The zwittermicin A molecule has had its structure recently identified. Shown in FIG. 1 is the chemical structure of this novel zwittermicin antibiotic produced by several strains of B. cereus. the antibiotic has been found to be effective against a wide variety of fungal and bacterial microorganisms. Zwittermicin A also has utility as a fungal pathogen inhibitor itself. It is possible to apply zwittermicin A, purified from the bacillus which made it, to seeds or plants to successfully inhibit fungal disease.
The method by which the biological control referred to in the preceding paragraph may be verified to exist is the "plant protection assay" detailed below. "Biological control" of fungi causing damping off and root rot shall be deemed to exist if, when an effective quantity of DGA34, its mutants that exhibit biological control, the anti-fungal toxin produced by them, or any other compound or molecule is placed in the soil or other growing medium in the immediate vicinity of the plant to be protected, a statistically significant reduction in the symptoms of damping off or root rot occurs. An "effective quantity" to combat damping off and root rot shall be that quantity sufficient to result in such a visibly significant reduction of symptoms. Clearly, if no quantity of a bacteria or any toxin or other compound is an effective quantity as so defined, that bacteria, toxin, or compound is not capable of exerting biological control over the fungi causing damping off and root rot.
DGA34 and those of its mutants capable of exerting such biological control shall sometimes be referred to collectively as "protecting" bacteria. Bacillus cereus antibiotic and other toxins capable of exerting such biological control shall sometimes be referred to as "protecting" compounds or toxins. Plants, including seeds, seedlings, and mature plants, treated with such an effective quantity of protecting bacteria, their toxins, or Bacillus cereus antibiotic shall be referred to as "protected" from root rot or damping off.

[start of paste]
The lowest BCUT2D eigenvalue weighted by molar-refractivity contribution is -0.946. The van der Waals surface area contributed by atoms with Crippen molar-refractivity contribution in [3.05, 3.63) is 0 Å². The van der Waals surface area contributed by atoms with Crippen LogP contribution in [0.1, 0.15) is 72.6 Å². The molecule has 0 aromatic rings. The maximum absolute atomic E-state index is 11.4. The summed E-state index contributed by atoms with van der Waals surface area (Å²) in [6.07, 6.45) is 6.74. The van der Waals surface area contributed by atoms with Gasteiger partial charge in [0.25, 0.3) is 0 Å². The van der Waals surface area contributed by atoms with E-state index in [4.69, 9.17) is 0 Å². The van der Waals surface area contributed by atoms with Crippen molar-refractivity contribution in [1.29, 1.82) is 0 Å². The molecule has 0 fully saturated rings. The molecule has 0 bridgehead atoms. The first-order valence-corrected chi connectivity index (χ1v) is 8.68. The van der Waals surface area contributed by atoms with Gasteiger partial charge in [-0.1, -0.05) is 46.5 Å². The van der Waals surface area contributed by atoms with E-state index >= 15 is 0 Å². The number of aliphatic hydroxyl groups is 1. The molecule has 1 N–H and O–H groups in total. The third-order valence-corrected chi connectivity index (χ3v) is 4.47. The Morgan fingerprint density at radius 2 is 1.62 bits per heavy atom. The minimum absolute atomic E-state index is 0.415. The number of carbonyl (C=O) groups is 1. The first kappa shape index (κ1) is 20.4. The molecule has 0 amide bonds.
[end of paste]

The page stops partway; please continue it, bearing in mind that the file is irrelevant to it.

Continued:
The following is a disclosure of the plant protection assay whereby a test material such as a bacteria, a toxin, or the like, may be tested for its ability to exert biological control over a fungus capable of causing the symptoms of damping off or root rot. The seed or seedling of the plant to be protected is planted in a planting medium in the presence of damping off or root rot causing fungi. The planting medium may be a damp soil containing such fungi, vermiculite in water with the fungi present either in the vermiculite and water or in or on the seed or seedling, an agar-based formulation, or any other planting medium in which the seed or seedling will grow and the fungi may freely develop. The bacteria, toxin, or other test material is placed at least in the immediate vicinity of the seed or seedling. Such placement shall be understood to be in the "immediate vicinity" of the seed or seedling if any soluble test material or any soluble exudate of a bacteria being tested will be in actual contact with the germinating seedling.